• reading or importing files (e.g. data files, script files)

  • writing or exporting/saving output to files (e.g. data files, images, results)

From the logistical point of vew, it all boils down to executing commands, taking into account the following:

  • where a command is being executed from

  • if the command requires an input, where does that input come from?

  • if the command produces an output, where does that output go to?

This is why we need to describe the following:

  1. Working Directory

  2. Workspace and Global Environment

  3. History of commands

8.2.1 Session’s Working Directory

You will be writing commands either directly in the console or in a source document (e.g. R script file, qmd file, Rmd` file, etc.)

The console is always associated to a working directory (usually your home directory).

A source document, once it has been saved, will live in some directory. Ideally, a source document’s directory would be used as its working directory, using relative file-paths to handle all input and output resources required in the code of the source document. Unfortunately, this ideal is far from what happens in practice.

  • By default, when you execute code chunks in a saved qmd or Rmd file, the working directory is the directory where that file resides in.

  • By default, when you execute code from an R file, the working directory is that of the console.

8.2.2 Workspace and Global Environment

Regardless of where commands are being executed from, R will carry out all the necessary computations, and objects will be created along the way.

The collection of objects that are being created (and kept alive) during a session are part of what is considered to be your workspace.

At a more technical level, all the objects in your workspace are part of an R environment. To be more precise, the workspace is the Global Environment.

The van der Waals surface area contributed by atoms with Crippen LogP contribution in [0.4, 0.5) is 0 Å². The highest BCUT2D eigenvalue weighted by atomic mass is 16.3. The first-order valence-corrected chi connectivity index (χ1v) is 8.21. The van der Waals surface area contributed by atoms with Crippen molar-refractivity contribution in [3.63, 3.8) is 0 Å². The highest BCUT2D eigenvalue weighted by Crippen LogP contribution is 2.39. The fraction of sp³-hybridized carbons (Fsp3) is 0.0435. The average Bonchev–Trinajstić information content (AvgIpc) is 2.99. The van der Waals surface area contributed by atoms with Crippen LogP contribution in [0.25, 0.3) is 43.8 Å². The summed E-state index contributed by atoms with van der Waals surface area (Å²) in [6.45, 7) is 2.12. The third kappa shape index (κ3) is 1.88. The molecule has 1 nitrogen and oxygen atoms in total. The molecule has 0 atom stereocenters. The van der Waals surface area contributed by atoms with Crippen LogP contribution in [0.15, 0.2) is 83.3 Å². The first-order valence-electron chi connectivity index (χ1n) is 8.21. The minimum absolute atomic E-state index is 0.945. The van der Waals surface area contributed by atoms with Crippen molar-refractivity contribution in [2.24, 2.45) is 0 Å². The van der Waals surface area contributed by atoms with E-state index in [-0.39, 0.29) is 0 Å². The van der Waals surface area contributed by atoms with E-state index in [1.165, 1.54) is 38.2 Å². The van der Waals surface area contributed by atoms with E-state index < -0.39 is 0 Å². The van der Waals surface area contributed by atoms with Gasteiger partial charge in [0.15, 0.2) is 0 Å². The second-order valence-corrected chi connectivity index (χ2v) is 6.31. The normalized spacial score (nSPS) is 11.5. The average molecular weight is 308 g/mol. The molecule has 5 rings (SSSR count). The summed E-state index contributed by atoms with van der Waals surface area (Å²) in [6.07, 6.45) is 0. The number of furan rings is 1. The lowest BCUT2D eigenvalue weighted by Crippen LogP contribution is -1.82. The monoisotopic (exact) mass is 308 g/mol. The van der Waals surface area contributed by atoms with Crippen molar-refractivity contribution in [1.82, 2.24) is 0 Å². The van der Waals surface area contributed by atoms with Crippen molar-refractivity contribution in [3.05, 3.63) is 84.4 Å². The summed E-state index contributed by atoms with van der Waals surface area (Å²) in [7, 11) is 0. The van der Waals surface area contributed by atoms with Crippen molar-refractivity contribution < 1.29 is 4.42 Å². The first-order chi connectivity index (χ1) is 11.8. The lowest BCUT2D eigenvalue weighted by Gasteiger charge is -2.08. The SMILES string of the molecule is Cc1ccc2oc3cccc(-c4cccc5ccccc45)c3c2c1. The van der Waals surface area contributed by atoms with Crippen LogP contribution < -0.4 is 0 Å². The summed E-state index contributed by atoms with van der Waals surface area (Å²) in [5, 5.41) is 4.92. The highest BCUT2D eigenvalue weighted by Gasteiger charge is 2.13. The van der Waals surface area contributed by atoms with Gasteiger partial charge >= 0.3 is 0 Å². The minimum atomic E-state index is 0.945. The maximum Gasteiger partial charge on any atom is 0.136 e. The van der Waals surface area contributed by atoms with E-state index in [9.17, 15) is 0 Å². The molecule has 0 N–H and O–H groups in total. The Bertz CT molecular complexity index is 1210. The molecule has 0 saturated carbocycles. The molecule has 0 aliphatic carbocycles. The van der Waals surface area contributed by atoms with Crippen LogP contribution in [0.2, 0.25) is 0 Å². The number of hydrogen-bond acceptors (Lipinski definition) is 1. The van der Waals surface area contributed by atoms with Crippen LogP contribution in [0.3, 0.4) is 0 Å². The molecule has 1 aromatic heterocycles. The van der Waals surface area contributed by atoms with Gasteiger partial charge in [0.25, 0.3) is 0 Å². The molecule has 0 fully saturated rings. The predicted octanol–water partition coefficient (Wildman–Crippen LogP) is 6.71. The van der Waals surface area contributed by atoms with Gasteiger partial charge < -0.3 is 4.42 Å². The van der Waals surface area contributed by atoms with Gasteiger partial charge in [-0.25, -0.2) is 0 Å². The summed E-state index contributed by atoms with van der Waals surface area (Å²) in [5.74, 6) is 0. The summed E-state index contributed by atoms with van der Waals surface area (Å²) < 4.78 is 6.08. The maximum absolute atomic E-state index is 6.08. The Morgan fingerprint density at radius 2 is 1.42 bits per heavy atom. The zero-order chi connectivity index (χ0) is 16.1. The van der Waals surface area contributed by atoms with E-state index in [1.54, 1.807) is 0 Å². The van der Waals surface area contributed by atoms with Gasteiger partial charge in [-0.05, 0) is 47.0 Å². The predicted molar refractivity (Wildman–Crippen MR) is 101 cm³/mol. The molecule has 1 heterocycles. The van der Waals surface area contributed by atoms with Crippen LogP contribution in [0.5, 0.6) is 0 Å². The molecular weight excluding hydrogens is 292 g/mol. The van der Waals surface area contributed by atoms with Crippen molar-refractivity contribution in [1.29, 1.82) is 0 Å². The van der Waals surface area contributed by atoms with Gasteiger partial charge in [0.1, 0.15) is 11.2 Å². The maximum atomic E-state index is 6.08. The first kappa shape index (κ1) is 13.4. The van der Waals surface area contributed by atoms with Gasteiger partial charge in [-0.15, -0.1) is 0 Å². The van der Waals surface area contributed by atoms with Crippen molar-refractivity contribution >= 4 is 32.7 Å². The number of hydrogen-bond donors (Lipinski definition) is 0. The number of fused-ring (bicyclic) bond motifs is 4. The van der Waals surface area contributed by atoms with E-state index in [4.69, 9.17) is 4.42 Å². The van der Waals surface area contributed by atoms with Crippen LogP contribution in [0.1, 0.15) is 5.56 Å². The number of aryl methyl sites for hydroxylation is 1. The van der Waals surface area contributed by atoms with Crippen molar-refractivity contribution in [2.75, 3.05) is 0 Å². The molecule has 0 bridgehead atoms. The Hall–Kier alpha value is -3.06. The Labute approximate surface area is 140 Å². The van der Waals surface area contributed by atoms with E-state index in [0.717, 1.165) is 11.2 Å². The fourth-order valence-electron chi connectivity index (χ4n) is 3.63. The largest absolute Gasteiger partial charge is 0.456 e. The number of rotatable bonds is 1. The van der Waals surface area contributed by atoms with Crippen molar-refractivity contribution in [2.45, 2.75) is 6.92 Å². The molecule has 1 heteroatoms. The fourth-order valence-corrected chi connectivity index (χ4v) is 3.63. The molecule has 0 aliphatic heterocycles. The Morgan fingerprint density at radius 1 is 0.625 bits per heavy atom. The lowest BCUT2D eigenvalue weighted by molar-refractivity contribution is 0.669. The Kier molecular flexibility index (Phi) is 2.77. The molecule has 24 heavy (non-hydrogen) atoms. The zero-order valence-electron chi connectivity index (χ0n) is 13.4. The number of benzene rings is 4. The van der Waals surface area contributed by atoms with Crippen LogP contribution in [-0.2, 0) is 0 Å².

On the console, if you type ls(), R will display all the available objects in your workspace.

# available objects in your workspace

You can also go to the pane “Environment, History, …” and click on the Environment tab to see the objects in your workspace which are displayed by default under the option “Global Environment”.

8.2.3 Commands History

When you start a session, R will track all the commands that you execute during that session. As you execute commands, they will become part of what is called the Commands History.

You can find the list of all used commands in the History tab, located in the Environment, History, Connections pane of RStudio. You can also access the commands history with the function history().

Figure 8.2: The comands history is avaialble in the History tab.

By default, the history of commands are stored in a text file called .Rhistory that is saved in your session’s working directory.

8.3 Closing a Session

At some point, the work that you’ve done in a session will come to an end, and consequently you will close the session.

When closing a session, what should you do?

This is a somewhat “very personal” type of question, because it is up to you to decide what should happen to all the work that you’ve done in R.

Having said that, you can always decide whether or not to:

  • save changes in your source document(s),

  • save the commands history in a text file,

  • save the objects that are in your workspace (i.e. objects in Global Environment) into a binary file (native to R).

It turns out that RStudio comes with default actions that take place when you close a session:

  • it will ask you if you want to save changes in your source documents

  • it will ask you if you want to save the workspace in an .RData file (this is a file that uses R’s native binary format; this is saved in your session’s working directory)

  • it will automatically save your commands history in a text file called .Rhistory (saved in your session’s working directory)

Also, because of RStudio’s default settings, the next time you open a new session it will:

  • restore the previously open source document

  • restore objects in the .RData file into your workspace

  • give you access to all the commands stored in the .Rhistory file

Of course, you can change and customize the default settings of RStudio so that R/RStudio do certain things when closing a session.